voting, but they said they wanted an escort. The Security Forces did escort them on foot
to the station, but we were told that they refused to vote on arrival. They were mainly
women, and it was thought that a guerrilla or fellow-traveller was in each group. Thus,
having collected a mere handful of votes, on Friday morning the station was closed and
sent elsewhere. The decision may or may not tactically have been justified, but the
process whereby an advertised polling station could thus be removed before the end of
the election seems to us a flaw in the arrangements made.
g. The National Electoral Directorate had told us that in some cases the polling stations'
staffs had required a direction by authority before they would act. This was said to derive
from fear of guerrillas since they would then give the direction as their excuse for acting.
Consequently a general direction was given under the Emergency Powers (Election)
Regulation 1979 and failure to comply with this was made an offence. We have heard of
two cases where teachers nevertheless refused to participate; at Shabani they were fined
about £15 and at Beit Bridge they still await trial. In the situation which faced the
authorities we do not consider this to be a serious matter.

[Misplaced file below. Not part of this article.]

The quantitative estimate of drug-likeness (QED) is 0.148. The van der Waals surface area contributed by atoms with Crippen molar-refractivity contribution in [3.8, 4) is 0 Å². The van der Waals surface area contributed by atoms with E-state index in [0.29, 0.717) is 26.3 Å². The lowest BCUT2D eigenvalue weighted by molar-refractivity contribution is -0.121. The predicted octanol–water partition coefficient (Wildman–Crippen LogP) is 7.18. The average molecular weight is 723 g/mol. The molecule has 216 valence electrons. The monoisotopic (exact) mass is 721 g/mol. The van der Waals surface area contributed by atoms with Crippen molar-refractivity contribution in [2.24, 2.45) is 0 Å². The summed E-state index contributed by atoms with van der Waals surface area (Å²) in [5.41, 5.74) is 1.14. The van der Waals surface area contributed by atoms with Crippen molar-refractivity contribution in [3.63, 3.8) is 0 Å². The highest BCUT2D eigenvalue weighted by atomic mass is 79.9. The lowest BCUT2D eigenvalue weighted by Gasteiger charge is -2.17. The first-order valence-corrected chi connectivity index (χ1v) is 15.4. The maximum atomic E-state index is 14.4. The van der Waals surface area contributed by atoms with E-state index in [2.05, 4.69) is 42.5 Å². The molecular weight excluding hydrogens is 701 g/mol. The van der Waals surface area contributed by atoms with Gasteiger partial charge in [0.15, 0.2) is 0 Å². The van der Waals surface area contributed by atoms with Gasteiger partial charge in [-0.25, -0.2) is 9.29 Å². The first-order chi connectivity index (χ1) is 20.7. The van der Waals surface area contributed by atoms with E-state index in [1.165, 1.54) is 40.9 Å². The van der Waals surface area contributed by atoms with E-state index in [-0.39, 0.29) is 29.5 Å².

h. Some criticism has been made about the bussing of voters across the boundaries of
Electoral Districts. For instance, in Mashonaland West, where six seats were to be filled,
Mr. Chikerema had been placed at the sixth position in the UANC list: so the UANC had
to win all six seats if he was to be elected. In this Electoral District the turn-out was 14%
of the official estimate of the population. Even if bussing was a contributory cause of
this, of which we cannot be sure, there was nothing illegal in such a practice since people
could vote anywhere within the country. We thus do not feel the need to make any
comment on this matter.
119. Our general conclusion was that the procedures at the polling stations were properly
conducted, that the vote was secret and that no pressures were brought to bear on the
voters during the process of voting. It was indeed a remarkable feat to man so many
stations in time of war and with no comparable precedent. It would have been surprising
if there had been no irregularities.
120. Thre of us were able to observe the count at the counting stations mentioned at
Appendix A. The procedures used were very similar to those in this country. They were
as follows:-
a. At the end of polling on Saturday, 21 April, all ballot boxes were sealed and taken to a
well guarded place of security. We had no reports of any attacks on these places and we